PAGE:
House File 410 - IntroducedA Bill ForAn Act 1relating to the regulation of objectionable odors and
2providing penalties.
1   Section 1.  Section 136.3, Code 2019, is amended by adding
2the following new subsection:
3   NEW SUBSECTION.  13.  Hear appeals of compliance orders
4issued by the director pursuant to chapter 136E and affirm,
5modify, or vacate such orders.
6   Sec. 2.  NEW SECTION.  136E.1  Definitions.
   7As used in this chapter, unless the context otherwise
   91.  “County health department” means the same as in section
   112.  “Scent-detecting device” means a device in which an
12air sample is diluted with odor-free air and such mixture is
13directed to a trained inspector’s nasal passages.
14   Sec. 3.  NEW SECTION.  136E.2  Odor regulation — procedure.
   151.  A person shall not allow an objectionable odor to emit
16from the person’s property.
   172.  The department shall be responsible for investigating
18complaints into objectionable odors and enforcing compliance
19orders to suppress objectionable odors.
   203.  For purposes of this chapter and pursuant to criteria
21provided in subsection 6 of this section, an odor is
22objectionable if it unreasonably interferes with the proper
23enjoyment of life or the proper use of property of others. The
24odor must be detectable, distinct from other background odors,
25and specific to a particular source. The duration of the odor
26must be of a sufficiently long duration to interfere with the
27activities at the property of a complainant.
   284.  When a complaint is filed with the department, the
29department shall notify the relevant county health department.
30The department or a county health department shall send
31necessary personnel to the site of the complaint as soon as
32possible to sample the air.
   335.  The department or a responding county health department
34shall have staff members trained in the operation and use of a
35scent-detecting device.
   16.  a.  The department or a responding county health
2department shall use all of the following criteria, as
3applicable, to determine if an odor is objectionable for
4purposes of this chapter:
   5(1)  On or adjacent to a residential, recreational,
6institutional, retail sales, hotel, or educational property,
7the odor is detectable using a scent-detecting device when the
8sample is diluted with odor-free air eight times the volume of
9the sample.
   10(2)  On or adjacent to an industrial property, the odor is
11detectable using a scent-detecting device when the sample is
12diluted with odor-free air twenty-four times the volume of the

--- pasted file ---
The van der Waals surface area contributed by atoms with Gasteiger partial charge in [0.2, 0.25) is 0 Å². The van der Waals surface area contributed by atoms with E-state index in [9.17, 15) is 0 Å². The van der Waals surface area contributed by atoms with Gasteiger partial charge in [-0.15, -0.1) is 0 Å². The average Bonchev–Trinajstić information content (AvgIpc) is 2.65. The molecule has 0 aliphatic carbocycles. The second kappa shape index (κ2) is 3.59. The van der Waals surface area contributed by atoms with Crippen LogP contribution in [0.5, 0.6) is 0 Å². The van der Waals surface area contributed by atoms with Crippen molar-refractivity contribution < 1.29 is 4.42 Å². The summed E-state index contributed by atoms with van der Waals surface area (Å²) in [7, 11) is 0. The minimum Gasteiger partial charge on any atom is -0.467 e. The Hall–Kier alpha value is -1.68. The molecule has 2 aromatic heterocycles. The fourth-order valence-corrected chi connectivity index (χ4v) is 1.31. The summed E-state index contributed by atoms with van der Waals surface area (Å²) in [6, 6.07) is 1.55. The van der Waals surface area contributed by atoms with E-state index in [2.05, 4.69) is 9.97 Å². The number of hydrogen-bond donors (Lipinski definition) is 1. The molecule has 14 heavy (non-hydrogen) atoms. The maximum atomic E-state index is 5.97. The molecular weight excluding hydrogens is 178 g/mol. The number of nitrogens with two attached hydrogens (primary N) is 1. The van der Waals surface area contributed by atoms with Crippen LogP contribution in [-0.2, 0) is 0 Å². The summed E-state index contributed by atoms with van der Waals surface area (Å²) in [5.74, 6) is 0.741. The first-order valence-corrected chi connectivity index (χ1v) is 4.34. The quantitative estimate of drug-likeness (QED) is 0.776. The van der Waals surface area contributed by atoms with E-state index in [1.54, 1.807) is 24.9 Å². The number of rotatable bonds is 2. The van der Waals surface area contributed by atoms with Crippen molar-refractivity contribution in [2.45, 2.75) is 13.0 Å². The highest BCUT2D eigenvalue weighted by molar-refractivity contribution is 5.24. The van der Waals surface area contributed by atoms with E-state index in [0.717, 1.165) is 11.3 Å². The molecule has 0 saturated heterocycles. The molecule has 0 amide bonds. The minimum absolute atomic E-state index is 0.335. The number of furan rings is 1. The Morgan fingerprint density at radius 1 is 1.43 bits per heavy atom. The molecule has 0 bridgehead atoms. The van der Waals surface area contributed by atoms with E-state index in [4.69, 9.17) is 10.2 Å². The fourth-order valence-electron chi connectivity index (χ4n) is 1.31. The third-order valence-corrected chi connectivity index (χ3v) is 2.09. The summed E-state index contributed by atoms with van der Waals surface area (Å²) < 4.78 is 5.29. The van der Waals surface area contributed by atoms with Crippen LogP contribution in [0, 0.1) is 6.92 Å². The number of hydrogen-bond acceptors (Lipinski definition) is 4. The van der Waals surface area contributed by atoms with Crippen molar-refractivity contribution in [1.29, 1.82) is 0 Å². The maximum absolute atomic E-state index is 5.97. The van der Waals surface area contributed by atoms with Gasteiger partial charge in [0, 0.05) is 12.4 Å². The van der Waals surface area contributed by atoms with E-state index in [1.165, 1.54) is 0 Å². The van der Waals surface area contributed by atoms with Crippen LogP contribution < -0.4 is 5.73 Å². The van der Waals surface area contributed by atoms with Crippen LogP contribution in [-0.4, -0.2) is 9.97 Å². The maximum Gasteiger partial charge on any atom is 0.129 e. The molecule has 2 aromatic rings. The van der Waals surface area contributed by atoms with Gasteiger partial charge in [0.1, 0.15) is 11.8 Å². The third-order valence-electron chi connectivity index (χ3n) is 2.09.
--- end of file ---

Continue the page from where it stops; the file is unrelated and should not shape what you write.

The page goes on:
14(3)  On or adjacent to properties not included in paragraph
15“a” or “b”, the odor is detectable using a scent-detecting
16device when the sample is diluted with odor-free air sixteen
17times the volume of the sample.
   18b.  An odor is objectionable if at least two out of three
19inspectors trained in using a scent-detecting device shall
20agree within a one-hour period and at intervals of not
21less than fifteen minutes that an odor properly diluted is
22detectable at levels at or greater than those provided in
23paragraph “a”.
   247.  A sample taken pursuant to this section shall be taken
25at or within the property line from which the complaint was
26received or at or near places where people live or work.
27   Sec. 4.  NEW SECTION.  136E.3  Enforcement — civil penalty —
28civil action not precluded.
   291.  The director may issue any order necessary to secure
30compliance with or prevent a violation of the provisions of
31this chapter or any rule adopted or permit or order issued
32pursuant to this chapter. The person to whom such compliance
33order is issued may cause to be commenced a contested case
34within the meaning of chapter 17A by filing within thirty days
35a notice of appeal to the state board of health. On appeal, the
-2-1board may affirm, modify, or vacate the order of the director.
   22.  The department shall assess a civil penalty of ten
3thousand dollars per day for each day a violation of terms set
4forth in a compliance order occurs.
   53.  Enforcement against an objectionable odor shall not
6preclude a person from proceeding in a civil action pursuant
7to chapter 657.
8   Sec. 5.  NEW SECTION.  136E.4  Rulemaking authority.
   9The department shall adopt rules pursuant to chapter 17A to
10administer this chapter.
12The inclusion of this explanation does not constitute agreement with
13the explanation’s substance by the members of the general assembly.
   14This bill creates an administrative system to regulate
15objectionable odors. The bill places responsibility for
16investigating odor complaints and enforcing compliance orders
17with the department of public health. The department or a
18county health department shall respond to a complaint and
19use a scent-detecting device to determine whether an odor
20is objectionable. After the department or a county health
21department determines that an odor is objectionable, the
22department may issue a compliance order. A person may appeal
23the issuance of a compliance order to the state board of
24health. A violation of the terms of a compliance order is
25punishable by a civil penalty of $10,000 per day for each
26day a violation occurs. Enforcement under the bill does not
27preclude a person from proceeding in a nuisance action for the
28objectionable odor. The bill requires the department to adopt
29rules to administer provisions of the bill.